Ace really writes a masterful account of the strange phenomenon whereby we all get very pissed off in those debates where we know the least, and where the facts which are knowable on some level and if known would quickly resolve the debate. Examples include who killed Kennedy, or whether there is global warming, or whether the Rosenbergs (or OJ or Dreyfuss or whoever) were innocent, and the like.
Here’s part of what he says:
The way I put it is that the arguments that get the most ferocious are those which should actually cause the least amount of heat and fire — arguments in which the fact-set is substantially unknown.
In situations where most facts are unknown or only partly known, that really should, if we’re being all logical and intellect-based, cause the least emotional involvement in one side or the other, because both sides are, if they’re being completely honest, both pretty much ignorant.
I don’t mean “ignorant” as it generally applies– ignorant of things, generally. I mean that in specific situation where facts are barely known by anyone, all parties are groping in the darkness, and hence are ignorant of the true facts.
And they should know they’re ignorant, and should know that the facts of the matter can only be guessed at, and ergo any conclusions they draw from the mostly-hidden fact-set must be tentative at best, and, being tentative at best, should produce the least emotional heat, for such tentative, provisional, contingent, weakly probabalistic best-guess conclusions should have the least certitude behind them, and, if they have the least certitude behind them, the least emotional and egotistical investment in them.
Right? I mean, this stands to reason. If I’m arguing with you about, say– well, let’s say Cain, since Miller is talking about Cain here — we’re both ignorant. I don’t know, and you don’t know. We are both guessing, relying on rules of thumb, patterns of human behavior, general worldview, general cynical vs. idealistic factory setting, etc. We are relying entirely on proxies to find an answer, because the actual direct evidence, which we’d both gladly admit is necessary to really answer the question, is entirely absent.
So we are forced to resort to secondary, indirect, inferential evidence, and general rules of thumb.
And so we should both be rather modest in our confidence in our conclusions, as our conclusions are built on foundations of sand.
And we both know that.
And so this discussion should produce almost no heat, no anger, no cursing, no frustration. We’re both sitting here taking stabs in the dark, and we both, if asked, have to confess the complete inadequacy of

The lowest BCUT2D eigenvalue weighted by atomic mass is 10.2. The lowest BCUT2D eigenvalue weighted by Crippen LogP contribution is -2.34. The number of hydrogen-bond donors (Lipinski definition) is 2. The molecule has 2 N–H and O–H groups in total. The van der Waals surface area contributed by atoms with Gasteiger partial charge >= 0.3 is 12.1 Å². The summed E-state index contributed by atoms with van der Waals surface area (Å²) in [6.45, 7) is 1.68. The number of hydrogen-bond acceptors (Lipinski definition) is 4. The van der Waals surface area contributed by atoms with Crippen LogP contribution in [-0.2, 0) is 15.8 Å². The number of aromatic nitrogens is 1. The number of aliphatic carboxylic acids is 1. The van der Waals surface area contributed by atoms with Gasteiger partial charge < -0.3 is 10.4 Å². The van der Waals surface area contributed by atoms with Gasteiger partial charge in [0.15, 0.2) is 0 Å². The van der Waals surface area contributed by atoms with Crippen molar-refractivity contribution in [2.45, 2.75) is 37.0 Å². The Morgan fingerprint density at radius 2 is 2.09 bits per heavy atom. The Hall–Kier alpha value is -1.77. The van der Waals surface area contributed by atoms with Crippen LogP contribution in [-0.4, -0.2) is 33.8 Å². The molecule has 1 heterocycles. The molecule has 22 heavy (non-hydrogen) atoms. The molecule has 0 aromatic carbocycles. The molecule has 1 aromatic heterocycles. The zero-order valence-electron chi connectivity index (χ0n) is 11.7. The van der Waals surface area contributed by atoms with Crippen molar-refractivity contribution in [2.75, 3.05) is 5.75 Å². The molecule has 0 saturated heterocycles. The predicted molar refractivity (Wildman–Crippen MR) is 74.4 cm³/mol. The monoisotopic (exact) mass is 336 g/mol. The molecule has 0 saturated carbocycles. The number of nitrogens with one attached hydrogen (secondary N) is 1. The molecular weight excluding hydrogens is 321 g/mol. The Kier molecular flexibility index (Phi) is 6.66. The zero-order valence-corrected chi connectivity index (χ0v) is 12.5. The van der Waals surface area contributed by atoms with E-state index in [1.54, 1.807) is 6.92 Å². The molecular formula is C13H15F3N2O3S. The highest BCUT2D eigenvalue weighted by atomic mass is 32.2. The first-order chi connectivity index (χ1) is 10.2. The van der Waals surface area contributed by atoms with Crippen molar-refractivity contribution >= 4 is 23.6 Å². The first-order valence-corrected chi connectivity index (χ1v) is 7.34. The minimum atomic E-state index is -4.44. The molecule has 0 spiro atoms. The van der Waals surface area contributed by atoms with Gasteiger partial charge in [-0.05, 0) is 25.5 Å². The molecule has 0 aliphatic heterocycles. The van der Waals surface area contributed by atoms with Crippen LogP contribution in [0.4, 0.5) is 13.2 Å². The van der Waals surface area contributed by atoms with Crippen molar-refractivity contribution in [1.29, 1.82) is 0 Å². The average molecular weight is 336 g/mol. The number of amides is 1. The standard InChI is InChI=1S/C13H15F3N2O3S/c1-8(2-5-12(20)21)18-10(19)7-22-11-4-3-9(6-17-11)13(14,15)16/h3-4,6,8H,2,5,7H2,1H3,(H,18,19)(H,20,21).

That’s not true, though, is it? In fact, this specific situation seems to consistently produce the most anger and heat.
I’m including myself — I am not saying “You suck and here’s why.” I am not saying “Here’s why you suck.” I am analyzing a specific set of human responses, which are common to myself as well, and wondering about them.
Why are we getting so angry and emotionally invested in stuff that we actually have the least information about, and therefore the least confidence as regards conclusions based on our meager information?
I have guessed previously that it’s precisely because these discussions are not about information that can be readily determined and assessed that makes them so personal.
Because facts and data are, by their nature, impersonal. If tomorrow it’s proven — proven — that all of Herman Cain’s accusers were recruited by David Axelrod, I will promptly admit “Man did I get that one wrong.”
And similarly I imagine if proof emerges of impropriety on Cain’s part, most of his defenders will similarly confess error.
But in that case, it would have been taken out of the realm of the personal. It’s not personal, anymore, once it’s about proof and facts. Now it’s a purely intellectual affair — no heat. No anger.
Less of a bruised ego. Because people don’t get invested, as far as emotional and egositiscially investment, in facts and data.
What they get emotionally and egotistically invested in is probabilities and guesses based upon underlying worldview.
It’s this — the gut, the “psychic vibe,” the horse-sense, the common-sense, the cunning, the read on people, the ability to predict the future based on incomplete information — that people really get personally invested in.